Jack Lemmon and Peter Falk in 1965’s The Great Race understood the importance of pushing buttons on mechanical devices to achieve desired results, though their efforts didn’t always work out as planned.

You get the idea. There’s one technological hurdle that the wonderful remote control device can’t overcome, and that’s answering the question “Why?” Why, for instance, do grown men (and some women) get so emotionally invested in a game that they have blown a simple political protest out of proportion and selfishly, narcissistically claimed it has ruined their fun? Why is it no one refutes the silly argument about “pampered millionaire athletes”, when after all it was all of us who made them rich, with our misplaced priorities that reward hundreds of jocks with millions of dollars while thousands of talented schoolteachers and others who provide vital services scratch to make a living? Who are we then, after elevating them, to tell these athletes to shut up and play, and why do we think it’s important that they should? Why do the rest of us allow the childishly insecure and testosterone poisoned among us to set the agenda and bully everyone else to follow their foolish commands? Too bad we can’t point a remote control at ourselves for the answers. Meanwhile, if the protests bother you so much that you get your knickers in a twist about them, push a button on your remote control and read a book instead.
― Techly



Shut Up, Messengers, and Sing


The controversy in January over Meryl Streep’s remarks upon accepting an award at the Golden Globes seemed to have centered on whether an entertainment industry ceremony was the appropriate time and place for a famous actress to air her political concerns. Lost in all the hullabaloo were Ms. Streep’s actual remarks and how they concerned a humanitarian issue more than a political one, namely that we treat each other with respect and dignity, and that a good example should start with the president of the country.

Perhaps the most notable incident of humanitarian protest at a Hollywood awards ceremony occurred in March 1973, when Marlon Brando refused his Oscar for best actor in 1972’s The Godfather and asked Sacheen Littlefeather to speak for him at the podium. Brando was upset at the treatment of Native Americans in movies and television, and he also wanted to shine a light on the siege by federal agents of the Wounded Knee occupiers, which until then had drawn little media attention. Brando and Littlefeather succeeded in getting American news media to note what was happening at Wounded Knee. Their long term goal of turning around the portrayal of Native Americans in popular media is still a work in progress. The momentum of centuries of stereotyping by the dominant European culture is slowing but not stopped.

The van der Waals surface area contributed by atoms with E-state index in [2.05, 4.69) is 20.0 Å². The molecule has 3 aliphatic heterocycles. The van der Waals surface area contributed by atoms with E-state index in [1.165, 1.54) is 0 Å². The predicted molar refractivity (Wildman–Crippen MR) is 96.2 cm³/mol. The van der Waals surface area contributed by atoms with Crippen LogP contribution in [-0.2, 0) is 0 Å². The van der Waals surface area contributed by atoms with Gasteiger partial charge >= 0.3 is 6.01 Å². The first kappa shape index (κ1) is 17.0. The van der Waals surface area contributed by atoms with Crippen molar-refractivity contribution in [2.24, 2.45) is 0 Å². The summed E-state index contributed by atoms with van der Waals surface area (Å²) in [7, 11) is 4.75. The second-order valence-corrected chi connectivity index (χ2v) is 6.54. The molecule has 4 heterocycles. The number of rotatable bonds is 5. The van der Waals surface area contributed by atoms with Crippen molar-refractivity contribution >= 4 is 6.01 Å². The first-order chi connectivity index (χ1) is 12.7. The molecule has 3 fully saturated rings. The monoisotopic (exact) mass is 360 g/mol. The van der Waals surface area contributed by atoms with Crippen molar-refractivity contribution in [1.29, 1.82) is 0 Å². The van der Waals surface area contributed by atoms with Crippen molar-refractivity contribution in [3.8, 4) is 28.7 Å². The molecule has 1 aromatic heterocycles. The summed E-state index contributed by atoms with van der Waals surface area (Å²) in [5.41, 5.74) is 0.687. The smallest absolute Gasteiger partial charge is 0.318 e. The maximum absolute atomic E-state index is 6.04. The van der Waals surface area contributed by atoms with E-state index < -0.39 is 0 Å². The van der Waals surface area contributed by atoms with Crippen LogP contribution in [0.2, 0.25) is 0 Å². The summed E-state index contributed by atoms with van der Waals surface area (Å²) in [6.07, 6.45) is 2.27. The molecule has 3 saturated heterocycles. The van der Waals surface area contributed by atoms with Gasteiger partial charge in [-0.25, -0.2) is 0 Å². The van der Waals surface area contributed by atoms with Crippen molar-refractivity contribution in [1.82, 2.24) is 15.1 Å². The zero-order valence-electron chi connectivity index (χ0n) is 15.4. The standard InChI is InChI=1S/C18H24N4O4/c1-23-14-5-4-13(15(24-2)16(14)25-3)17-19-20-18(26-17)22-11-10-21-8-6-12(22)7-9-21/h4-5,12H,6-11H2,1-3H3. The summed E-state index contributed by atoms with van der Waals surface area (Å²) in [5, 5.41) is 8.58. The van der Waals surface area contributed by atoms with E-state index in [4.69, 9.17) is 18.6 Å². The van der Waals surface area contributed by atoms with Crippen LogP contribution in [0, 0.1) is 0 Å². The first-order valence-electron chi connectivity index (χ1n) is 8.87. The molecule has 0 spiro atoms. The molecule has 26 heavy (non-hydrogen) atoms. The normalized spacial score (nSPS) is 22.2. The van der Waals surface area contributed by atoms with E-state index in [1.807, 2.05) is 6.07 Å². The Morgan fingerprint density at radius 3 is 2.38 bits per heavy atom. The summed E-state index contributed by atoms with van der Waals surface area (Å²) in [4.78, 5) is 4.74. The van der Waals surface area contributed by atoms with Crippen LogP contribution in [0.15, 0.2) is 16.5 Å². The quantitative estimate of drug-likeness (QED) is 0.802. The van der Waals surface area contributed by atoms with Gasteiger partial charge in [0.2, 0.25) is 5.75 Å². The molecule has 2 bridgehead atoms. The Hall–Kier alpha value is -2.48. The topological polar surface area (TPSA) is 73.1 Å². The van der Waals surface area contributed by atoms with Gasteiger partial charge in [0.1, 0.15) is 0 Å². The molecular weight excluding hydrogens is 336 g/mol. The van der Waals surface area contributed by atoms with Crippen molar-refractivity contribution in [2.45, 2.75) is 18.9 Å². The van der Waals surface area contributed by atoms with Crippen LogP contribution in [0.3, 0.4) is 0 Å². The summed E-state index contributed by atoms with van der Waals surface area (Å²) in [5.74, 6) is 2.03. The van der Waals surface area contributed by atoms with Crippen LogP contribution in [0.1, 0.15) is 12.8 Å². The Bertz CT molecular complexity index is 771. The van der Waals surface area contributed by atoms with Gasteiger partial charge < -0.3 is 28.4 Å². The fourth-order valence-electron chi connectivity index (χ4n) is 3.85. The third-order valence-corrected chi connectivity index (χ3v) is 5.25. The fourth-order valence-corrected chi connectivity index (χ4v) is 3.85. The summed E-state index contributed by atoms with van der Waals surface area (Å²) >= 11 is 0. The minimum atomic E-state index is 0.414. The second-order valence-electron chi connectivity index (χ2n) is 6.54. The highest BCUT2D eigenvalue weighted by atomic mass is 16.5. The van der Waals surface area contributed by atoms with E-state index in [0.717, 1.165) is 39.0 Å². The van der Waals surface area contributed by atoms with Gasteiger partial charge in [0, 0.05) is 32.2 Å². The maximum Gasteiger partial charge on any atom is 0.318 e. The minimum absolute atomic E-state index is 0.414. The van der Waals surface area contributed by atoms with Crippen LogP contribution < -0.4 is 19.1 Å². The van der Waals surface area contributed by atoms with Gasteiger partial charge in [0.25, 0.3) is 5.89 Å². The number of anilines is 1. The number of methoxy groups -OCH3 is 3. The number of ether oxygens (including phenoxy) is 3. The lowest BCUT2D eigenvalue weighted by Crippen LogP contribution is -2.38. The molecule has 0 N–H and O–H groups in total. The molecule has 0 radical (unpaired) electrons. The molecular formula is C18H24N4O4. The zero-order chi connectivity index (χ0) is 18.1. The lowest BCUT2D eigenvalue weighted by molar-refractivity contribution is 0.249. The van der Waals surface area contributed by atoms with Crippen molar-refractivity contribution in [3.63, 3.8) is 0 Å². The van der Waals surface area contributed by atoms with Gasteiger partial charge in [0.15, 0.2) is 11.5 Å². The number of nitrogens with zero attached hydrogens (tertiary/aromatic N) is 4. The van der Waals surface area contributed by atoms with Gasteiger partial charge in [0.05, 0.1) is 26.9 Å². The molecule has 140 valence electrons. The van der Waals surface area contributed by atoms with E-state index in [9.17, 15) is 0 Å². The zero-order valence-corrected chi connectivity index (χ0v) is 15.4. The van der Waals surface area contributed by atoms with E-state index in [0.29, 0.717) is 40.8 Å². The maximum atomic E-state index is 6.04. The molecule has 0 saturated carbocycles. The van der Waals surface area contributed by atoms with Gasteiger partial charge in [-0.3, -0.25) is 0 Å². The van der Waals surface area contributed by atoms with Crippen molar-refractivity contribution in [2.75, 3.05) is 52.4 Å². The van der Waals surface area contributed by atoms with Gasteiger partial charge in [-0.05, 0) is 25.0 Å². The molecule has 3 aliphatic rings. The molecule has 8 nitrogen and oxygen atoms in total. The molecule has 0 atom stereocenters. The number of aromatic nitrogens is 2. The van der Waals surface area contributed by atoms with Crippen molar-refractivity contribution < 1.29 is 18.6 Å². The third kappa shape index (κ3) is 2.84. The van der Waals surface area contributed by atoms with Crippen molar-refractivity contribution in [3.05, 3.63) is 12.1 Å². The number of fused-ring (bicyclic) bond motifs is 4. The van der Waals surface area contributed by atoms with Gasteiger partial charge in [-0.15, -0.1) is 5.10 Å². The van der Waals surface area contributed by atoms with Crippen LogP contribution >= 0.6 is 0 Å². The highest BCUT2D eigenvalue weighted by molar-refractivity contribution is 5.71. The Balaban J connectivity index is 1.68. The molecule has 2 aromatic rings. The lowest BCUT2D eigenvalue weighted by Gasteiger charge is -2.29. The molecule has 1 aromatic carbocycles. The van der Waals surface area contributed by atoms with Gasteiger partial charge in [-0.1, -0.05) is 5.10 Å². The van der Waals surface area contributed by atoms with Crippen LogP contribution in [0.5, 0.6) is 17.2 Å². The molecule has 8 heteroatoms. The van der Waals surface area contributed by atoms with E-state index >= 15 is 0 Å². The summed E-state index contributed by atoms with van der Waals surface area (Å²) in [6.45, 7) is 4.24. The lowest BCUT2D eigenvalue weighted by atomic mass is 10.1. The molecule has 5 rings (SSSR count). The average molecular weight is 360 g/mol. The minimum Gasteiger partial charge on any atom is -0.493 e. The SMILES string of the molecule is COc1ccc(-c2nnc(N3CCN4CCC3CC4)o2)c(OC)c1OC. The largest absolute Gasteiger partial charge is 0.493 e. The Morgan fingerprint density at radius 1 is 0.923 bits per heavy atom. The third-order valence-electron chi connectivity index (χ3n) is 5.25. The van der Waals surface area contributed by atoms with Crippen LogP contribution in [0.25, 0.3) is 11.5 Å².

Meanwhile Ms. Littlefeather, more than Brando then and Streep now, took a tremendous amount of abuse in the press over her role in the incident. She was not a famous actress known for a lifetime of work in the public eye, she was female, and she was part Indian. Some in the press even intimated she was not Indian at all, implying she was a phony and therefore no one need pay attention to anything she said. In an interview on The Dick Cavett Show after the Oscar ceremony, starting at the 6:30 mark of the video clip included in this post, Mr. Brando expressed regret for having put her in such a vulnerable position. Beating up on the messenger is an old tactic, for some a gut reaction to unwelcome news, and for others a cynical ploy to distract from the message, and anyone who tells unpleasant truths has to prepare for it as much as possible. Still, withstanding the onslaught can be an ordeal.

The Dixie Chicks learned that unpleasant lesson in 2003 and beyond when, on account of humanitarian concerns, they made remarks critical of the rush to war in Iraq. It seems that calling out jingoism is the most unwelcome news of all for sunshine patriots, considering the level of vitriol they heaped on these singers. Fourteen years later, what has the uncritical pose of much of the major popular and news media toward the Bush administration’s justifications for war in Iraq brought to Iraqis and Americans that has proved worthwhile, that has proved anything but a destructive waste? And where do the jingoists stand on that now? They have not learned a thing, and instead have turned their attention elsewhere in the world, fanning embers into flames.
― Vita